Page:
A lawsuit seeking to compel the Birmingham Water Works Board to permanently protect Cahaba River watershed lands is advancing to the Alabama Supreme Court.
The Cahaba River Society and Cahaba Riverkeeper are appealing a Jefferson County Circuit Court’s recent decision to throw out the lawsuit against the BWWB they filed in March. In it, they allege the board has failed to comply with a 2001 consent decree ordering it to protect undeveloped land around the Cahaba watershed.
The two groups, represented by the Southern Environmental Law Center, say the BWWB has long ignored a 2001 order by the Alabama attorney general to place permanent conservation easements on the approximately 6,000 acres of watershed property the board owns. These easements would prevent future development on a watershed that is a significant contributor to the city’s drinking water.
Though the BWWB publicly vowed compliance to that order for years, it didn’t instate any official protections until 2017. Plaintiffs have argued that those protections aren’t legally valid because they’re held by the BWWB and not a third-party trustee.
State law dictates that property owners — except for charitable and governmental entities — can’t hold their own easements because their rights of ownership extinguish all other obligations. Under its current protections, the BWWB can change the terms at any time for any reason, as long as the state attorney general signs off on it. The protections also will elapse in 2051.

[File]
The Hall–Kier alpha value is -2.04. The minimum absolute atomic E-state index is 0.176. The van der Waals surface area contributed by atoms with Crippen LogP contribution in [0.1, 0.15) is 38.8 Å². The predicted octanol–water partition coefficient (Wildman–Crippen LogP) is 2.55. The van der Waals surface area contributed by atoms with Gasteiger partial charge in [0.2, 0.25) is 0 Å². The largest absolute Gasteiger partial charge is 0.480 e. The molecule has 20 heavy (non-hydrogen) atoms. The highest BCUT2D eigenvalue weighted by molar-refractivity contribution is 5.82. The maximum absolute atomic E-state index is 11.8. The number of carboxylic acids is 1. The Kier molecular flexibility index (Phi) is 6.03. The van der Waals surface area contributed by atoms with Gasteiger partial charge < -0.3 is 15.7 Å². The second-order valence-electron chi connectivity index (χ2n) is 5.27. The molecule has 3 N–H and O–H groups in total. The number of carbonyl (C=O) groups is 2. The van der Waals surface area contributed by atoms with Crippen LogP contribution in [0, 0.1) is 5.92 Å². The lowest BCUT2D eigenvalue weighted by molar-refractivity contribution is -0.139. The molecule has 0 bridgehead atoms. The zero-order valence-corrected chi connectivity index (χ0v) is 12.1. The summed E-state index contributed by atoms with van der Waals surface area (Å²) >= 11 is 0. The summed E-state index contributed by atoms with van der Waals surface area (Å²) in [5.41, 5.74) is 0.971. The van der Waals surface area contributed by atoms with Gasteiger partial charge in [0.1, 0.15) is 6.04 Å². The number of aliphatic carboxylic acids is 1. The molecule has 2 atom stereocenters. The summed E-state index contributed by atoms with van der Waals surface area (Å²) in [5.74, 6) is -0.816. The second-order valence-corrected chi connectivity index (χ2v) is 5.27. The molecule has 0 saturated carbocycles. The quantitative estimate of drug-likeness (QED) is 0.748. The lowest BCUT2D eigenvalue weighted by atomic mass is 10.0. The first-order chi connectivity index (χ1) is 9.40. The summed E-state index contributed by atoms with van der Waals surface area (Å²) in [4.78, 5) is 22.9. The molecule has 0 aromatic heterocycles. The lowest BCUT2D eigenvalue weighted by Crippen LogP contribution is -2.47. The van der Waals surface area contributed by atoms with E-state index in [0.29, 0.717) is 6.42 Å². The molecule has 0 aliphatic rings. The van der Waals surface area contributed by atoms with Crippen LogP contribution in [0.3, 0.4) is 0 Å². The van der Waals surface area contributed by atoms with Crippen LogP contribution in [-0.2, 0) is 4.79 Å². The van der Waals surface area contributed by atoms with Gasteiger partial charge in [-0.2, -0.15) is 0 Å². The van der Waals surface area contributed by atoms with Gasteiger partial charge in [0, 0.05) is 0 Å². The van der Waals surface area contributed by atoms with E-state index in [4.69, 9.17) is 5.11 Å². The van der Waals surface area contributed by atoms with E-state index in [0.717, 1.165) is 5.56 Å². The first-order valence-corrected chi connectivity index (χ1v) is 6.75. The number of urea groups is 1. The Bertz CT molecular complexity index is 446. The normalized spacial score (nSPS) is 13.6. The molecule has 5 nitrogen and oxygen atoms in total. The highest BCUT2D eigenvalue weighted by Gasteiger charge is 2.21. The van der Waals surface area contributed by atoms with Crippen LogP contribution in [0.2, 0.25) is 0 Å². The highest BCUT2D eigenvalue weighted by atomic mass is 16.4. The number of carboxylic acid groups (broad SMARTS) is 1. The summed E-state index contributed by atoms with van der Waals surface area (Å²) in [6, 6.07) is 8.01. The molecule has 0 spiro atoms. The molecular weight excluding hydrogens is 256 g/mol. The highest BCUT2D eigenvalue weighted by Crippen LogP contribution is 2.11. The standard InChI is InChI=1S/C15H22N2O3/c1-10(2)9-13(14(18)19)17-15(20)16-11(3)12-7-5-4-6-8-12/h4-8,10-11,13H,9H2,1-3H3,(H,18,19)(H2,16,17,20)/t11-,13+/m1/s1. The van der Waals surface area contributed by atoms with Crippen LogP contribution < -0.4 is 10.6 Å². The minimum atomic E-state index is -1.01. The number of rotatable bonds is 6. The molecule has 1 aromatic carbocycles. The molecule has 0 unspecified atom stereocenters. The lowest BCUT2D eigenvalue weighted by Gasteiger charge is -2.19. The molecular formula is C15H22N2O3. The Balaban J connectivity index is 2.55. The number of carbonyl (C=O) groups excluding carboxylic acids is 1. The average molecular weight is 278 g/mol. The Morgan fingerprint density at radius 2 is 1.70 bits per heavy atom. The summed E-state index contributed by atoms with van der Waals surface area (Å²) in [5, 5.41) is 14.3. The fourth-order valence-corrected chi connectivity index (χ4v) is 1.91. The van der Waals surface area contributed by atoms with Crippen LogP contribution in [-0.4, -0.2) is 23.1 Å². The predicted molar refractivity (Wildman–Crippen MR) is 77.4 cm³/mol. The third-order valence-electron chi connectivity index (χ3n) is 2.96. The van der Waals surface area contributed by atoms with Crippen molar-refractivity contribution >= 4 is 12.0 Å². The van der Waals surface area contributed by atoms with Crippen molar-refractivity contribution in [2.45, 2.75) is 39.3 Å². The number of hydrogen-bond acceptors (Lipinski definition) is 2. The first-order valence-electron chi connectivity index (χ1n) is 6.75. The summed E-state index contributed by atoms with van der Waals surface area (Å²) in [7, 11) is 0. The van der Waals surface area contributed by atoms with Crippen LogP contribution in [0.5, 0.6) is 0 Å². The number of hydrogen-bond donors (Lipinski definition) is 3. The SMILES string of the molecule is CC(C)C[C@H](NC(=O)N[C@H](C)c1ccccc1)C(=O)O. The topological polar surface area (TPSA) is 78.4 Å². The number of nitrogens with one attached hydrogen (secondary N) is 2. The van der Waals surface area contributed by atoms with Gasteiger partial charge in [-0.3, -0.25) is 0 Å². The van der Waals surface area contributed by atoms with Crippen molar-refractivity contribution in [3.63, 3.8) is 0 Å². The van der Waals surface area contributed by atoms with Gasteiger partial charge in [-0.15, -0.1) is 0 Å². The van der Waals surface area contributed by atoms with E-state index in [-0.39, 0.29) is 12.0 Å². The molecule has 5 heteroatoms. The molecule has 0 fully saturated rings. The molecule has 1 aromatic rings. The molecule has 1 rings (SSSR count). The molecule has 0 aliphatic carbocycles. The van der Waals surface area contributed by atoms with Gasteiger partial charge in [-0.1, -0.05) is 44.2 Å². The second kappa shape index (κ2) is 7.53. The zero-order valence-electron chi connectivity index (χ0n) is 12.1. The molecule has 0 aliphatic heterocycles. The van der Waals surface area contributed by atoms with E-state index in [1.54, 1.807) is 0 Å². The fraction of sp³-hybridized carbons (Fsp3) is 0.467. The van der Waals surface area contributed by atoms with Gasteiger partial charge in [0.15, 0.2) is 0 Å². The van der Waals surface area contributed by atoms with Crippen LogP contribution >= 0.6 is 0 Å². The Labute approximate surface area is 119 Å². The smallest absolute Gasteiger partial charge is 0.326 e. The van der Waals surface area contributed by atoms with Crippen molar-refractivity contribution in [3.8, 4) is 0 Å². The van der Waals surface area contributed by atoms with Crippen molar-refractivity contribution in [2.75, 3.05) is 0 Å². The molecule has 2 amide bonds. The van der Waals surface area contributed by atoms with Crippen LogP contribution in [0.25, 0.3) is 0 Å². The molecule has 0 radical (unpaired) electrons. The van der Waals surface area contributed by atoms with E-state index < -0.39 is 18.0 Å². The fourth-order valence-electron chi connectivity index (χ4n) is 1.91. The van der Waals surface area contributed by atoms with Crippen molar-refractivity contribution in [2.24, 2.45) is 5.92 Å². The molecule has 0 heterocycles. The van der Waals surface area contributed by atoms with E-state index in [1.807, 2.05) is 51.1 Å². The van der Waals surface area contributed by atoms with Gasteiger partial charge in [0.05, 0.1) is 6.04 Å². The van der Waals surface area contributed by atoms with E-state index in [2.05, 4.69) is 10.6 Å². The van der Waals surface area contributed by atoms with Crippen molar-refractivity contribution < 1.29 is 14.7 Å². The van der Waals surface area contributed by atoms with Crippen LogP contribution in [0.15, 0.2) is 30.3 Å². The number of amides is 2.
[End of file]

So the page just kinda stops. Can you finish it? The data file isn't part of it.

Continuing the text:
“The board decided they did not need oversight and could supervise themselves,” Myra Crawford of the Cahaba Riverkeeper said in a press release. “They have not agreed to permanent protection of our primary source of drinking water, as they are allowing any purported protection to sunset in 30 years.”
The BWWB has argued that it is legally a governmental entity, which would give it the right to hold easements over properties it owns.
The lawsuit cites several examples of the BWWB’s ownership rights extinguishing its protections over watershed properties, including the 2016 sale of one supposedly protected parcel of land to gas station developers, as well as its clearing of another parcel in 2020 to make way for roads and fencing. Plaintiffs say the development of these properties, which serve as a buffer for potentially toxic stormwater runoff, could affect drinking water quality for thousands of Birmingham ratepayers.
Jefferson County Circuit Court Judge Javan J. Patton dismissed the lawsuit with prejudice on June 2, saying the plaintiffs had “[failed] to state a claim upon which relief can be granted.” The Cahaba Riverkeeper and Cahaba River Society filed their appeal Monday.
Editor’s Note: The Southern Environmental Law Center is a sponsor of WBHM, but our news and business departments operate independently.